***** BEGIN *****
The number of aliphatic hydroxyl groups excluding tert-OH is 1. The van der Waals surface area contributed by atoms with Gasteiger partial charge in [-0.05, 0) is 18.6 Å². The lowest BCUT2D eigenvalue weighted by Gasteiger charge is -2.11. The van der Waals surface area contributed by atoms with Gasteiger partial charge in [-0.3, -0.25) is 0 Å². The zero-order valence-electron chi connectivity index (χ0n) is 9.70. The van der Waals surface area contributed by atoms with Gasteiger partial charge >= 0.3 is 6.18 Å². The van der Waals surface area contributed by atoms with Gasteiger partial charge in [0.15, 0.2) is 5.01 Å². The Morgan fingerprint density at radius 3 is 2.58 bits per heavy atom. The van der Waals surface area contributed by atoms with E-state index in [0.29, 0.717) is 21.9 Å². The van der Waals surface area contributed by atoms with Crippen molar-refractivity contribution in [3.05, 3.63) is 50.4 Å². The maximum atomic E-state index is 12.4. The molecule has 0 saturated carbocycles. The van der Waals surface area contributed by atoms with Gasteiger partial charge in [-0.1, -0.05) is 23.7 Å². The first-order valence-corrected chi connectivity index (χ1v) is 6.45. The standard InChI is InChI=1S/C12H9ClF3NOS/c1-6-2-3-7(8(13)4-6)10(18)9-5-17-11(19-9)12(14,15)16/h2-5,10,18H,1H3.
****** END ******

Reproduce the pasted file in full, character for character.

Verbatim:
The number of aliphatic hydroxyl groups excluding tert-OH is 1. The van der Waals surface area contributed by atoms with Gasteiger partial charge in [-0.05, 0) is 18.6 Å². The lowest BCUT2D eigenvalue weighted by Gasteiger charge is -2.11. The van der Waals surface area contributed by atoms with Gasteiger partial charge in [-0.3, -0.25) is 0 Å². The zero-order valence-electron chi connectivity index (χ0n) is 9.70. The van der Waals surface area contributed by atoms with Gasteiger partial charge >= 0.3 is 6.18 Å². The van der Waals surface area contributed by atoms with Gasteiger partial charge in [0.15, 0.2) is 5.01 Å². The Morgan fingerprint density at radius 3 is 2.58 bits per heavy atom. The van der Waals surface area contributed by atoms with E-state index in [0.29, 0.717) is 21.9 Å². The van der Waals surface area contributed by atoms with Crippen molar-refractivity contribution in [3.05, 3.63) is 50.4 Å². The maximum atomic E-state index is 12.4. The molecule has 0 saturated carbocycles. The van der Waals surface area contributed by atoms with Gasteiger partial charge in [-0.1, -0.05) is 23.7 Å². The first-order valence-corrected chi connectivity index (χ1v) is 6.45. The standard InChI is InChI=1S/C12H9ClF3NOS/c1-6-2-3-7(8(13)4-6)10(18)9-5-17-11(19-9)12(14,15)16/h2-5,10,18H,1H3.